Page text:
Process Patents - maybe I just don't get it...

OK, I'll admit maybe I just don't get this whole thing about patenting a business process. The US Patent Office can issue a Utility Patent to anyone who invents or discovers any new and useful process, machine, article of manufacture, compositions of matter, or any new useful improvement thereof.
Utility Patent- Issued for the invention of a new and useful process, machine, manufacture, or composition of matter, or a new and useful improvement thereof, it generally permits its owner to exclude others from making, using, or selling the invention for a period of up to twenty years from the date of patent application filing ++, subject to the payment of maintenance fees. Approximately 90% of the patent documents issued by the PTO in recent years have been utility patents, also referred to as "patents for invention."
Now of important to this blog is the patent owned by NetFlix (which I believe is a really cool company) who is in the process of suing Blockbuster (which I think is a sucky company) for patent infringement. The patent abstract is below - but my major point of contention is this - are business process patents good? I don't think so - I believe they could possibly be too vague (although look really impressive) and too broad - allowing the patent holder to sue someone (specifically their competition) and raise the barrier to entry. The next big problem - most other countries don't allow business processes to protected (only the US). Enough - read on and determine it for yourself...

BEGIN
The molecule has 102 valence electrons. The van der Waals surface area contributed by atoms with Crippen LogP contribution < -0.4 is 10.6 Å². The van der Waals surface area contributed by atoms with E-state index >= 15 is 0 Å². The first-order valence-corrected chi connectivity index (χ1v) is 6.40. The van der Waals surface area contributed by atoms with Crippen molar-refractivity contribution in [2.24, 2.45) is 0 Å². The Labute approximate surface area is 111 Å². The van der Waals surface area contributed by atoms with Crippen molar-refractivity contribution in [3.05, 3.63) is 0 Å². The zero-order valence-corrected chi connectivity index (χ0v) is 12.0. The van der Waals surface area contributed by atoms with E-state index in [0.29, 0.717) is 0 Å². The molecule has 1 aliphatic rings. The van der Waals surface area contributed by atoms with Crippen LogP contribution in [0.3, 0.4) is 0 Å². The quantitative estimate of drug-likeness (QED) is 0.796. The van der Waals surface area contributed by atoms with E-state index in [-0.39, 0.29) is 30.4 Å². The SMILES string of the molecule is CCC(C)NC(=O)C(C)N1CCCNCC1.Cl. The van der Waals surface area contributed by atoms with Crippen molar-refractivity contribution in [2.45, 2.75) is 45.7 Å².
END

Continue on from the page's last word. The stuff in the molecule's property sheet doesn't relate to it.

Approach for renting items to customers (Abstract)

United States Patent #7,024,381

According to a computer-implemented approach for renting items to customers, customers specify what items to rent using item selection criteria separate from deciding when to receive the specified items. According to the approach, customers provide item selection criteria to a provider provides the items indicated by the item selection criteria to customer over a delivery channel. The provider may be either centralized or distributed depending upon the requirements of a particular application. A "Max Out" approach allows up to a specified number of items to be rented simultaneously to customers. A "Max Turns" approach allows up to a specified number of item exchanges to occur during a specified period of time. The "Max Out" and "Max Turns" approaches may be used together or separately with a variety of subscription methodologies.

Owner: NetFlix


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